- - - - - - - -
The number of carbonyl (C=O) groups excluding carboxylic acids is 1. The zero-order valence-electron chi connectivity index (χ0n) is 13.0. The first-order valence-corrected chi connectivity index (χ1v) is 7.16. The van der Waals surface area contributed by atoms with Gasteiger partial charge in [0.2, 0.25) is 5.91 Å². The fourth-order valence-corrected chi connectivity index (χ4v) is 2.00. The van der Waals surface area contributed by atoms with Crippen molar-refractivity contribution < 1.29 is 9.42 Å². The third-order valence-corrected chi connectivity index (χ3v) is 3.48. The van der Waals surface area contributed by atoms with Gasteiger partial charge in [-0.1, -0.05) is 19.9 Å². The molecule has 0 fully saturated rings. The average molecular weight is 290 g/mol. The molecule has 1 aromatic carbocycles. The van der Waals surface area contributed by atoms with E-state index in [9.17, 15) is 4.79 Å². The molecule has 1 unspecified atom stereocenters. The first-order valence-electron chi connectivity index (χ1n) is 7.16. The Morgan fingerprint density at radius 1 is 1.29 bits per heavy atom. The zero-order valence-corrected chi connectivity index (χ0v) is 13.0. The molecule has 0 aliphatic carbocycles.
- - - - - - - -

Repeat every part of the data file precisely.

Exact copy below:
The number of carbonyl (C=O) groups excluding carboxylic acids is 1. The zero-order valence-electron chi connectivity index (χ0n) is 13.0. The first-order valence-corrected chi connectivity index (χ1v) is 7.16. The van der Waals surface area contributed by atoms with Gasteiger partial charge in [0.2, 0.25) is 5.91 Å². The fourth-order valence-corrected chi connectivity index (χ4v) is 2.00. The van der Waals surface area contributed by atoms with Crippen molar-refractivity contribution < 1.29 is 9.42 Å². The third-order valence-corrected chi connectivity index (χ3v) is 3.48. The van der Waals surface area contributed by atoms with Gasteiger partial charge in [-0.1, -0.05) is 19.9 Å². The molecule has 0 fully saturated rings. The average molecular weight is 290 g/mol. The molecule has 1 aromatic carbocycles. The van der Waals surface area contributed by atoms with E-state index in [9.17, 15) is 4.79 Å². The molecule has 1 unspecified atom stereocenters. The first-order valence-electron chi connectivity index (χ1n) is 7.16. The Morgan fingerprint density at radius 1 is 1.29 bits per heavy atom. The zero-order valence-corrected chi connectivity index (χ0v) is 13.0. The molecule has 0 aliphatic carbocycles.